Our data team is now using our cumulative statistics to predict areas that need better tracing in OpenStreetMap. The world is huge; how do you find out where the map needs improvement? You can’t look everywhere. To better guide our data team’s work, we compared OpenStreetMap data density with satellite imagery data density and intersected the results with traffic data from Mapbox.com.
We aggregated our logs for ~30 billion tile requests for a period of ~100 days and exported the location and zoom level of the top 50k most requested tiles. With tilebelt and mercantile we could easily convert the location of those tiles into a heatmap:
With our list of popular places we turned to the OpenStreetMap planet file and mapped the number of nodes for each tile:
Plotting OpenStreetMap nodes against tile views gives an idea of the parameter space:
# Read and ranks tile nodes and requests from top 50k file# z x y nodes lat,lon viewsimportnumpyasnpwithopen("./list.csv","r")astxt:raw=txt.readlines()lines=[line.replace(' ',',').replace('\n','').split(",")[1:]forlineinraw]v=array([np.log10(int(a))forainout])n=array([np.log10(int(a))forainout])scatter(v,n,c='b')show()
Tile view count versus number of OpenStreetMap nodes.
Most tiles are located in a cloud of dots with 10-10k nodes and 100k-1M views. We used decimal logarithms to emphasize the spread in the order of magnitude. We are interested in relatively untraced yet frequently requested places, which correspond to the bottom half of this cloud of dots.
To get a sense of tracing needs inside a tile we used another dataset, our Satellite layer. The hypothesis is that the Satellite layer can inform us about features. Then we can determine whether these features are traced (e.g. known roads), traceable (e.g. untraced roads), or if tracing is not needed (e.g. dunes in the desert).
Flagging features could be done automatically using complex computer vision or machine learning techniques but we wanted a quick and easy first step. We settled on using the tile file size of the same pngs used in our Satellite layer. This serves as an unapologetically cheap proxy for the density of features: Tiles that are well traced would have both many nodes and a larger file size and tiles with few or no nodes would tend to be small in a satellite image (e.g. water or desert). Hence, even when the units of each dataset are not related, the ordering of tiles would follow these same pattern. The discrepancy in the ranking order could then inform the possibility of features present in the Satellite layer that are missing in OpenStreetMap. Let’s plot that:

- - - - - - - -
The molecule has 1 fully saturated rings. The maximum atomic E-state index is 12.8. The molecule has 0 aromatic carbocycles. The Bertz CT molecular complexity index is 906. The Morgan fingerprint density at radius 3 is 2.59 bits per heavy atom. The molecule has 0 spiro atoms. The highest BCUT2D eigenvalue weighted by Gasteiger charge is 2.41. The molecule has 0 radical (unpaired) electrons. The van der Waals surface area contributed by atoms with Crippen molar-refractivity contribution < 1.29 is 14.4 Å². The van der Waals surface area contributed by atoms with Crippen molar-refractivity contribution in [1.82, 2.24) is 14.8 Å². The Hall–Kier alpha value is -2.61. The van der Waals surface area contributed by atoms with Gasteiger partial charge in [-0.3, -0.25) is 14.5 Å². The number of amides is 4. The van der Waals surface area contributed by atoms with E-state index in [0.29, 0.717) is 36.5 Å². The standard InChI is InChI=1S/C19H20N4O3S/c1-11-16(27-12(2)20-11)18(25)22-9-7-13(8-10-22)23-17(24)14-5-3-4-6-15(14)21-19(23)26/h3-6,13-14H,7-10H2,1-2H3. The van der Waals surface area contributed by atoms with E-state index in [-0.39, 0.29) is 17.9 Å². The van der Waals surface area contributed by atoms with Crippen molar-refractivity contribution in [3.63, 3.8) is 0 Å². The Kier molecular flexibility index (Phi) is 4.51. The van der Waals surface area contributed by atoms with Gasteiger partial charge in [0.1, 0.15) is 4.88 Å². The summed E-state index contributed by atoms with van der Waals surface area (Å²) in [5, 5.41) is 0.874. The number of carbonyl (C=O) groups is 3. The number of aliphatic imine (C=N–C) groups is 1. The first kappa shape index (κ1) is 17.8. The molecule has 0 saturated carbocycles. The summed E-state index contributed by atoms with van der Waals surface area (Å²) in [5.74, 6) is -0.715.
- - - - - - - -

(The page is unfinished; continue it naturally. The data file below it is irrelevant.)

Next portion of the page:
Scatter plot of Satellite tile file size versus number of OpenStreetMap nodes inside the tile. The color is the discrepancy in the ranking order.
Tiles with small file sizes tend to have fewer nodes and big tiles tend to have more nodes. The difference in the ranking is shown with a heat map color palette. Blue dots have more nodes than the typical file size, indicating, for example, low resolution, clouds or missing satellite imagery. Red dots indicate Satellite complexity with relatively few nodes. These are the tiles that might need tracing.
Isolating a list of the red section of the scatter we get tiles that are heavily requested where Satellite imagery is complex and not traced. In many cases these are valid locations with untraced features but this quick approach has limitations. Places where no tracing is needed can show up, like coastal areas that are within the same view of cities (e.g. Manhattan). In addition, places with particularly high Satellite complexity and a low number of traceable nodes, like train stations, golf courses and urban parks (where a low density of nodes can fully map an area) can lead to false positives.
Update: The demo that supported this post is no longer available.
The end result is a list of tracing candidates ready to be traced, maximizing the impact of our tracing efforts. Stay tuned for more updates about figuring out tracing needs and drop us a line if you want to know more or have some cool ideas to try.